In a flurry of activity on Robert Powelson's final day, FERC on Friday issued several orders on natural gas pipeline projects, with most denying requests for rehearings. And in a possible sign of things to come, two commissioners dissented on several of the votes.
The Federal Energy Regulatory Commission denied a rehearing request from Sabal Trail Pipeline and two related pipeline expansions, saying it had already complied with directives of the U.S. Court of Appeals for the DC Circuit [CP14-554, CP15-16, CP15-17].
Last year, the court found that FERC had failed to adequately analyze downstream greenhouse gas (GHG) emissions that would result from the Southeast Market Pipelines project, which includes Sabal Trail, the Florida Southeast Connection pipeline and the Transcontinental Gas Pipe Line Co. LLC Hillabee Expansion.
Commissioners Richard Glick and Cheryl LaFleur dissented, arguing as they have in several recent cases that FERC needs to go further in its evaluation of project impacts on downstream GHG emissions and the social cost of carbon.
Commissioners denied a request for a rehearing of its authorization for Dominion Energy Cove Point LNG LP to build its Eastern Market Access Project, a $147.3 million project in Maryland and Virginia that would provide 294,000 Dth/d of firm transport capacity to two electric utilities [CP17-15]. Again, LaFleur and Glick dissented.
FERC also rejected requests for rehearing of its decision in January for construction of the PennEast pipeline system, which would move more than 1 Bcf/d from northeastern Pennsylvania to New Jersey. About one-third of the 120-mile pipeline would be in New Jersey [CP15-558]. As he had in FERC's original decision in the case, Glick dissented, and LaFleur concurred with the majority in part and dissented in part.
FERC on Friday also ordered all construction on Atlantic Coast Pipeline to stop after an appeals court vacated a right-of-way issued by the National Park Service authorizing the pipeline to cross the Blue Ridge Parkway. The Commission approved Mountain Valley Pipeline LLC’s plan to temporarily stabilize parts of its route during an indefinite work stoppage required after an appeals court vacated key federal authorizations.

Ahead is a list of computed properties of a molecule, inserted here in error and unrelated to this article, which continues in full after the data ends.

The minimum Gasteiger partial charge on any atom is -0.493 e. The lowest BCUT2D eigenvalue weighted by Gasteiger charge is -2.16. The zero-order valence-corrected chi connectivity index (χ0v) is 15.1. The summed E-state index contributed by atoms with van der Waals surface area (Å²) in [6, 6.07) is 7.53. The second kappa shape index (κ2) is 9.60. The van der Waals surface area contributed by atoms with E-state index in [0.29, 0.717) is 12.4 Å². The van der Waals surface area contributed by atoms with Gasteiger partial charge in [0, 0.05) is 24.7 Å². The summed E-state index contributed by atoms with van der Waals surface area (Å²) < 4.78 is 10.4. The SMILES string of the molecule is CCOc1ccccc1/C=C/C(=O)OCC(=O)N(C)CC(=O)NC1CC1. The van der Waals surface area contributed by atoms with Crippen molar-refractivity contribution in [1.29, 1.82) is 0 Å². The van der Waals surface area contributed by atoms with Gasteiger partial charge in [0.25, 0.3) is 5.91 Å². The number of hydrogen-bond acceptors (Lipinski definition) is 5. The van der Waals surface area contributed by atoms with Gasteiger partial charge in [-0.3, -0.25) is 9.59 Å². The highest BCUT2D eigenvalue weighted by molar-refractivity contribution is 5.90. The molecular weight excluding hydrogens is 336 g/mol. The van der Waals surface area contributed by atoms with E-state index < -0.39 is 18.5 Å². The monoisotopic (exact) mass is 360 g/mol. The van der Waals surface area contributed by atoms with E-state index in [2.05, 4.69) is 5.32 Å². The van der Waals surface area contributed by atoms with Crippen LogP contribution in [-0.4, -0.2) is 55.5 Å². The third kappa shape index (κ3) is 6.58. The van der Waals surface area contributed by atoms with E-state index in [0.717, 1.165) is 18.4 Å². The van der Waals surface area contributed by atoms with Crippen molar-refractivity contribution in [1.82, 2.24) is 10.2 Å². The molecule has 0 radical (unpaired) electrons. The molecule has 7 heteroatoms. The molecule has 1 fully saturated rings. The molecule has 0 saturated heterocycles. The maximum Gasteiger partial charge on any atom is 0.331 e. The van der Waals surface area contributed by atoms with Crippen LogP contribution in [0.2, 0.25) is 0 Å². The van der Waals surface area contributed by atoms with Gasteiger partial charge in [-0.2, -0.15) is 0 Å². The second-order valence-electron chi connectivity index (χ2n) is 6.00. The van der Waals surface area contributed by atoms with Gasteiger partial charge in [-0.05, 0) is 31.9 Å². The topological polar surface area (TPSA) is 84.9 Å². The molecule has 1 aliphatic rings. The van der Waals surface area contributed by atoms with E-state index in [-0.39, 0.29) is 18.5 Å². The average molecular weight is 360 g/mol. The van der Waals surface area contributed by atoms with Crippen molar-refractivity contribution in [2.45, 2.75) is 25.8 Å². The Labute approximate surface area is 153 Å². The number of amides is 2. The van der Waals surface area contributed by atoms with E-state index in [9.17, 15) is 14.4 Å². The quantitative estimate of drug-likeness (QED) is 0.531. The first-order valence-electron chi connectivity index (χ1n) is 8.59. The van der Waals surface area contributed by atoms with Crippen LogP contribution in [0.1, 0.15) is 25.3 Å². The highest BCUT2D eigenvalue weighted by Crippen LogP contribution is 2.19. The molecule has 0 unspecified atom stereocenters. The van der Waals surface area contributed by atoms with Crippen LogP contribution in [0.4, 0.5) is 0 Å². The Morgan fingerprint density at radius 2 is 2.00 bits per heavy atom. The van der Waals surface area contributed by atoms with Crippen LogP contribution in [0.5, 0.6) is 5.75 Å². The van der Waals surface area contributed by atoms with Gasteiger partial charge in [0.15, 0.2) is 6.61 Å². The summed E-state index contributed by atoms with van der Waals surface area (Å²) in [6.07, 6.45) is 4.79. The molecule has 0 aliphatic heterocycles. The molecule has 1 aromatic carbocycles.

And commissioners authorized Transcontinental Gas Pipe Line Co. LLC to construct and operate the Rivervale South to Market project, a 190,000 Dth/d expansion of its system in New Jersey [CP17-490].
Friday was Powelson's final day at FERC before moving on to become president and CEO of the National Association of Water Companies. Powelson was one of three Republicans at FERC, along with Chairman Kevin McIntyre and Commissioner Neil Chatterjee. Glick and LaFleur are Democrats.
Powelson's departure has sparked concern that some projects could be delayed or blocked by 2-2 votes cutting along party lines. In recent months, the Commission has frequently split votes on pipeline certificates, with three Republicans on one side of issues and two Democrats on the other. Without Powelson, and without a replacement in sight, there is the threat of tie votes, and/or the chairman could choose not to put major projects on the docket at all.
Bernard McNamee, executive director of the Department of Energy's Office of Policy, is rumored to be the Trump administration's likely nominee to replace Powelson, though there's been no official word from the White House.